Negatively, of course, “journalists” who routinely get basic facts in their stories wrong get fired.

If The Atlantic were even vaguely serious about its own reputation as an elite journal, it would react to the damage that McArdle daily does to the reputation of that publication and all who publish there, even those who are truly excellent writers and thinkers (thinking of you, James Fallows and TNC).

Again, there’s a simpler way to put it:  someone who can write — and not quail at pressing the upload button — the phrase, “whatever the facts”…

…is unworthy of your trust.

Image:  “Chiron instructs young Achilles,” fresco from Herculaneum.

Why Friends Don’t Let Friends Cite The Atlantic’s “Business and Economics Editor”: Further to the Megan McArdle is Always Wrong chronicles.

July 24, 2010

Update: Greetings to everyone coming here via TBogg, Susan of Texas, Eschaton and Brad DeLong — and my thanks to those good folks for the links.  A special thanks, of course, to Ms. McArdle herself, who tweeted this very post, apparently authored by “some idiot.” She has forgotten, I think, that here in Boston, that’s an epithet of glorious memory.  This idiot welcomes readers from wherever they come.

Though if I were just a little snarkier, I would add that being insulted by McArdle calls to my mind the experience of being attacked by the British Tory parliamentarian Sir Geoffrey Howe, as described by Roy Hattersley Denis Healey:  it is like being savaged by a dead sheep.

Update 2: Welcome everyone coming over from the GOS, Post Bourgie, Rortybomb, C&L, and Richard Eskow/HuffPo.  Rortybomb  and Eskow dramatically expand the takedown — reccommended.   I know I’m missing others  — for which I apologize; I’ve been a little swamped by the response to this one.

________________________________________________________________________________________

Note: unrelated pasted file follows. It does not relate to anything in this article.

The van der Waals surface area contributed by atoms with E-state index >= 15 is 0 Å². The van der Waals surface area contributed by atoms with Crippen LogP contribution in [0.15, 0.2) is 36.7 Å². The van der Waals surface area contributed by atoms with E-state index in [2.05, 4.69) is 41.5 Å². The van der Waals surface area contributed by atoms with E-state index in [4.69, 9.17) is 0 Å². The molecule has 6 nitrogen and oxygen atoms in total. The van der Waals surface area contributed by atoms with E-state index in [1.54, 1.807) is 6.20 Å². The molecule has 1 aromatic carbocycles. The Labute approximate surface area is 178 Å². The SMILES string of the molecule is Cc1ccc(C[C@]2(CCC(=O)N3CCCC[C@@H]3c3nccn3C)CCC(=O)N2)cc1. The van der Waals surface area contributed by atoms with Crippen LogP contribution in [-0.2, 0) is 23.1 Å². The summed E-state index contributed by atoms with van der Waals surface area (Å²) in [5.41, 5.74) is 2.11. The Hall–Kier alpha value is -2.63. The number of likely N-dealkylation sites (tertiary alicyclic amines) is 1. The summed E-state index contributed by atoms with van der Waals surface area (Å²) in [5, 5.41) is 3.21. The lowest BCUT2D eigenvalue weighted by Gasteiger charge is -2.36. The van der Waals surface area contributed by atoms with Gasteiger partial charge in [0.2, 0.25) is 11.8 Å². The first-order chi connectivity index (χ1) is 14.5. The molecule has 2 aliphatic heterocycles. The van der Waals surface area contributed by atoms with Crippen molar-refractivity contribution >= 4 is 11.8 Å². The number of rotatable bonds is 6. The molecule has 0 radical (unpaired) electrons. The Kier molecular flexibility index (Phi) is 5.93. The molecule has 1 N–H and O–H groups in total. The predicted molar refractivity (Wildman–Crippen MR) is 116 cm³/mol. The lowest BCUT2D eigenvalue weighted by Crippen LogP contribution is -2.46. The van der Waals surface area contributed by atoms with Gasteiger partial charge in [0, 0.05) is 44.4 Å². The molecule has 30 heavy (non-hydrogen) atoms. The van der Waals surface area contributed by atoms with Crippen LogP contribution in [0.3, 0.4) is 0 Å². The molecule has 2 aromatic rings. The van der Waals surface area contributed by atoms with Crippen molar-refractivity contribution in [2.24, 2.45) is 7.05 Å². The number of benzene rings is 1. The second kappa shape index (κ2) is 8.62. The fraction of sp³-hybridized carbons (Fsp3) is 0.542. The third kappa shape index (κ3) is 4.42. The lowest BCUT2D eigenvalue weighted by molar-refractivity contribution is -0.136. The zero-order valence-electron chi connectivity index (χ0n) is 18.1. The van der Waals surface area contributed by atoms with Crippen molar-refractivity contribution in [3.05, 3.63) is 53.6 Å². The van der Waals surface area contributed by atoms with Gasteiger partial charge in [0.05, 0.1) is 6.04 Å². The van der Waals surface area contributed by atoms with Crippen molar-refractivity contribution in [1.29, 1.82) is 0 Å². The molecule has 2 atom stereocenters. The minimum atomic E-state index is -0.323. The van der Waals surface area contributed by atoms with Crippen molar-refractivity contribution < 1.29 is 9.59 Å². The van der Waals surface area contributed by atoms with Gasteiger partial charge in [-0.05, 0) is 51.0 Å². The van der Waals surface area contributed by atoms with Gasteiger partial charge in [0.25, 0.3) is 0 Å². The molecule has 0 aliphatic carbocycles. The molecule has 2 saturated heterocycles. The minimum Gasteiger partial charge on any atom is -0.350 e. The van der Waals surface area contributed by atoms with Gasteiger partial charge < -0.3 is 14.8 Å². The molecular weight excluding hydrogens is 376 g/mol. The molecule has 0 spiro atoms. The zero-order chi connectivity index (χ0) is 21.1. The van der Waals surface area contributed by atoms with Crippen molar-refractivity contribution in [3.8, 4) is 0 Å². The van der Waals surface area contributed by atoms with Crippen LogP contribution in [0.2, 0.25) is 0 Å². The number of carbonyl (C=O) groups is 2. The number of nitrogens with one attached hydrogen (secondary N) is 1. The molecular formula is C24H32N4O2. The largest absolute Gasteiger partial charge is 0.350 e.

The old joke* about Richard Nixon asked “How can you tell when he’s lying?”

The answer:  “When his lips move.”

I’ve finally come to the conclusion that something similar must be said about Megan McArdle.  Perhaps lying is too harsh a word — but the serial errors that all fall on the side that supports her initial claims and that recur again and again in her work suggest to me that something other than mere intellectual sloth and sloppiness is the driver.

Ordinarily, such a record wouldn’t matter much, especially in journalism.  In theory, a series of clips as riddled with error as McArdle’s would end most careers in high prestige journalism.  Hot Air might still find a use for you, but The Atlantic?

But the problem is that McArdle is useful:  she advances an agenda — that which comforts the comfortable — and she does so with what I think is truly her original talent, the capacity not to notice the ridicule and ferociously dismissive debunking that she so often attracts.

Being able to be wrong in a form and fashion that aids the powerful, and possessing the ability not to mind a life that must be thus lived in willing embrace of error…now that’s a trick.

But it is one that does real damage to the republic, as the post that aroused this latest bout of McArdle-bashing demonstrates.  In it, McArdle seeks to discredit Elizabeth Warren as a potential leader of the new Consumer Finance Protection Agency to be set up under the just-passed financial reform bill.

To do so she tries to impugn both the quality and integrity of Warren’s scholarship, and she does so by a mix of her usual tricks — among them simple falsehoods;** highly redacted descriptions of what Warren and her (never mentioned) colleagues actually said;*** and descriptions of Warren’s work that are inflammatory — and clearly wrong, in ways she seems to hope no one will bother to check.****

You can see the footnotes for quick examples of these sins.  Here, I’ll confine myself to pointing out that in this post you find McArdle doing the respectable-society version of the same approach to argument  that Andy Breitbart has just showed us can have such potent effect.